National Catholic Reporter
John L. Allen Jr. | Aug. 31, 2013 NCR Today
The Italian web site Terre d’America, devoted to news from Latin America, today posted the transcript of an interview with Archbishop Pietro Parolin conducted by a Venezuelan journalist in late June, and published on August 4. In effect, it’s the last public interview given by Parolin, who at the time was still serving as the papal ambassador to Venezuela, before his Aug. 31 appointment by Pope Francis as the Vatican’s new Secretary of State.
The following is an NCR translation of the interview posted Aug. 31 by Terre d’America. It was originally published in the Venzuelan newspaper Ultimas Noticias, generally considered close to the governments of Hugo Chávez and now Nicolás Maduro.
For American readers, Parolin’s definition of church reform to include the fight against “pedophilia,” or child sexual abuse, may be significant, as well as his comments on social justice, “savage capitalism” and interreligious dialogue.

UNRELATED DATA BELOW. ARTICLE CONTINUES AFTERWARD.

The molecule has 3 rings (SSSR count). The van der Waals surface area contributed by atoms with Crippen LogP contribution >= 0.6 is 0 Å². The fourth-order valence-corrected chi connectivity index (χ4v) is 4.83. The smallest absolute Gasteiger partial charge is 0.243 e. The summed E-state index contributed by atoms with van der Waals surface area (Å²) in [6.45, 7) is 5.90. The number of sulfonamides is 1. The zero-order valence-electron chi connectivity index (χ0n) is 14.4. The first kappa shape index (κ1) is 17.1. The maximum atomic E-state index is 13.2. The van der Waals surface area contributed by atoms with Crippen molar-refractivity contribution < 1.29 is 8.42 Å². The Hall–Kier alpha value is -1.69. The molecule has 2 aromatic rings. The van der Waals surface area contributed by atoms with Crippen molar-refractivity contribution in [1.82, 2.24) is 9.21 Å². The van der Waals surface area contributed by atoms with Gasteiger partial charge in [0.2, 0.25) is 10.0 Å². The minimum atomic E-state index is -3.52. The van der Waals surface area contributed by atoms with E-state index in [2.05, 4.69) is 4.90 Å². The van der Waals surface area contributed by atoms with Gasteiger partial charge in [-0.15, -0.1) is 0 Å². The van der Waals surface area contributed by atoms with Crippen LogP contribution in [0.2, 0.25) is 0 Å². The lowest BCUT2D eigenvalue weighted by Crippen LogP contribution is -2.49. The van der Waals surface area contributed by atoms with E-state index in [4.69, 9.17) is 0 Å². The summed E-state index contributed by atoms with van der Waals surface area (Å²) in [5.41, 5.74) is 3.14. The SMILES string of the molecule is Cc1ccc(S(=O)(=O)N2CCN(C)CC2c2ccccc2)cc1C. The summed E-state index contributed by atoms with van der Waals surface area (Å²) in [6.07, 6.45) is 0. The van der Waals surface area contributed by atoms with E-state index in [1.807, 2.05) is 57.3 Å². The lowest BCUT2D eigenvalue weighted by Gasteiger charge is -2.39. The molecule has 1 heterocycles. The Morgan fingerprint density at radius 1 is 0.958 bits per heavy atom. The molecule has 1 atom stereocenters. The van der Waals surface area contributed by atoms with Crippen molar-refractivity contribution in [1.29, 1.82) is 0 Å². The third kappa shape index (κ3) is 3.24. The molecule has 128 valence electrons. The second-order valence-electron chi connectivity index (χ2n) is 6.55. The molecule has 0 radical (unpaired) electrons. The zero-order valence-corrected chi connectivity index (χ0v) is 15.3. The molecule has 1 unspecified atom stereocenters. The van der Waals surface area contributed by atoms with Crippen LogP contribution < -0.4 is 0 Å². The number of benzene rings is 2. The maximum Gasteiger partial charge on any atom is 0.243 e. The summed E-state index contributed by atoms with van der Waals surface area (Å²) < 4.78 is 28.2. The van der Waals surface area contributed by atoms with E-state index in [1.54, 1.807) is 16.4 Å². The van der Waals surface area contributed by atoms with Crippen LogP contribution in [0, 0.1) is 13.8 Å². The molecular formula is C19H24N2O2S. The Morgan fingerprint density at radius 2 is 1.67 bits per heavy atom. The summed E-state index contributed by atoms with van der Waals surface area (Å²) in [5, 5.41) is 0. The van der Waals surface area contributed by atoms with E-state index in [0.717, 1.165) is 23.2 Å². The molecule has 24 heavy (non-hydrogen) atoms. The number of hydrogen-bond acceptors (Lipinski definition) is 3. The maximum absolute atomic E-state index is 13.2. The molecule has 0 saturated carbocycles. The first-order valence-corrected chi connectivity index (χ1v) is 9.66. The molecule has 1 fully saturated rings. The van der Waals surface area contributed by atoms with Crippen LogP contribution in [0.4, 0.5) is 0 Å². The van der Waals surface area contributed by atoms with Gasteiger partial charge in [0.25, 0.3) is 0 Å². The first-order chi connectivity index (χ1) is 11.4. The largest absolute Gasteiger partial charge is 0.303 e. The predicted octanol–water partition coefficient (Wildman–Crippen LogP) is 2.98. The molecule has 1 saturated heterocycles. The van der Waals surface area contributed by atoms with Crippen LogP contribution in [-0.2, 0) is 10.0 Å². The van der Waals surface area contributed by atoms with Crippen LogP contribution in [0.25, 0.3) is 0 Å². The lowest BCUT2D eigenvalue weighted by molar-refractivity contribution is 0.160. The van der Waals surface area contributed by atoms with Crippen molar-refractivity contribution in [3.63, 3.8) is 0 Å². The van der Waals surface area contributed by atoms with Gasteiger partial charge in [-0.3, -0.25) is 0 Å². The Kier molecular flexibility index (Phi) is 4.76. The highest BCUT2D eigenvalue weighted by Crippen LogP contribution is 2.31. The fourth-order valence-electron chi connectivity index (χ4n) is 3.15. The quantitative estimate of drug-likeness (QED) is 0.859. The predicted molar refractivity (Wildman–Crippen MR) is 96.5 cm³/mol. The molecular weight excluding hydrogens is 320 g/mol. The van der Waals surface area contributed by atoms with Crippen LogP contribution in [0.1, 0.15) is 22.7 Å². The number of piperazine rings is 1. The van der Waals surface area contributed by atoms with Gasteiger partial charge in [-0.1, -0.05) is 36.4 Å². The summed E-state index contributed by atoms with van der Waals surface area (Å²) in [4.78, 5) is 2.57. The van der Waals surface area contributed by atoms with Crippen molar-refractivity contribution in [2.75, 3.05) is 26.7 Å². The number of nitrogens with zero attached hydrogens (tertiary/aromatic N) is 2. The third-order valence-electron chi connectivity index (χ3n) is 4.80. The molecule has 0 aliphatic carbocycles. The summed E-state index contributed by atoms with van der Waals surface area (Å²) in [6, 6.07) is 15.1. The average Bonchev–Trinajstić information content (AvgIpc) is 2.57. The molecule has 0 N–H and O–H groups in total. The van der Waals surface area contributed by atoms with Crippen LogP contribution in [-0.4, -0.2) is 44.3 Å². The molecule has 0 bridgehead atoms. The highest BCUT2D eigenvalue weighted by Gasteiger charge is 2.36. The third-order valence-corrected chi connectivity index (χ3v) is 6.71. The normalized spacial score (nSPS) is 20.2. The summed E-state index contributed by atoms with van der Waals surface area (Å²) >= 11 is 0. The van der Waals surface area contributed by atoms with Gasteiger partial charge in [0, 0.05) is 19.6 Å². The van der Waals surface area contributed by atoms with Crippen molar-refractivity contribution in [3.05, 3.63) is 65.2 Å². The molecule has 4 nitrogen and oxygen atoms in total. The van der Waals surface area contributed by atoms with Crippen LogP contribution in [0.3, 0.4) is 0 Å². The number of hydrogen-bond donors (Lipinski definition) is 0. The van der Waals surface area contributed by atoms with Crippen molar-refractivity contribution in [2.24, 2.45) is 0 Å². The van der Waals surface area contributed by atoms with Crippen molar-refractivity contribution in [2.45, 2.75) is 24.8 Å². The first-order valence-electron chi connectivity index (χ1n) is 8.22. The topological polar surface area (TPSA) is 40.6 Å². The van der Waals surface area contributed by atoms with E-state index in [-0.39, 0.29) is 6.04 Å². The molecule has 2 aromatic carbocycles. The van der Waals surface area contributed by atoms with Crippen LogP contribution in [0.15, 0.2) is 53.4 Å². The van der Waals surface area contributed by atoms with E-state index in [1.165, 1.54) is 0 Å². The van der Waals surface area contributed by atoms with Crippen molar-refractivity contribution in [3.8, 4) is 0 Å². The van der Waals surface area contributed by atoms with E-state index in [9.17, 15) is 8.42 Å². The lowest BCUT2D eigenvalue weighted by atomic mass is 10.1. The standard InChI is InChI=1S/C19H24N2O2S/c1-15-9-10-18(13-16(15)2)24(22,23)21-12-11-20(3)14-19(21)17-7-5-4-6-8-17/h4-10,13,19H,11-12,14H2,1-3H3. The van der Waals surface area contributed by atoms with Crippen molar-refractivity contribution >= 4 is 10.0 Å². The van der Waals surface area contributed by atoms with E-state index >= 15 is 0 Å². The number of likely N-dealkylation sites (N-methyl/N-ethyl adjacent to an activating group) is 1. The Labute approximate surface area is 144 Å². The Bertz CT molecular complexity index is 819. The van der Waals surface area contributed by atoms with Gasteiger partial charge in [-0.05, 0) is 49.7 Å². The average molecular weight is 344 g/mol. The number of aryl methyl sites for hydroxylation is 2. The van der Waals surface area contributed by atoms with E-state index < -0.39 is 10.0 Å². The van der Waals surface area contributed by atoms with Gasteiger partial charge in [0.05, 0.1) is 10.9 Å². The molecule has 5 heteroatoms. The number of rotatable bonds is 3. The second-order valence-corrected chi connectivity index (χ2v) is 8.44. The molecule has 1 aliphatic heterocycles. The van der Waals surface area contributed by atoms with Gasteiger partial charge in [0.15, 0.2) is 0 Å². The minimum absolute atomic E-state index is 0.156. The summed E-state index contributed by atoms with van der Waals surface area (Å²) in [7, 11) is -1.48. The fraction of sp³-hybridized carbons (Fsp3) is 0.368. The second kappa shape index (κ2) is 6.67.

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What’s happening in the church since March 13, when Cardinal Jorge Mario Bergoglio was elected as the new pope?
Parolin: I don’t believe anything new is happening in the church, in the sense that the new is also ordinary.
[The church] is always well-disposed to renewal?
Exactly so, always, because the principal protagonist in the church is the Holy Spirit
How do you interpret the ‘Francis phenomenon’?
What’s struck me, and I consider it a miracle of the election of Pope Francis, is the sudden change of climate that was felt immediately. Before, there was pessimism – unjustly, I would add, because Pope Benedict XVI did everything possible to reform the church, if we look, for instance, at his enormous commitment with regard to pedophilia.
Could it be said that the tension of facing pedophilia and corruption exhausted him?
Yes, I suppose so. We were focused on these problems, and it seemed that maybe the church didn’t have the capacity for renewal. All of a sudden, after the election and the first pronouncements of the pope, the situation changed completely and a new climate of hope took hold, of renewal, of a future that beforehand seemed irreparably blocked. I truly consider this a great miracle. The courage and the humility of Benedict XVI to take a step back moves in the same direction as the courage and humility of Francis to accept the papacy, and the new air that he’s brought.
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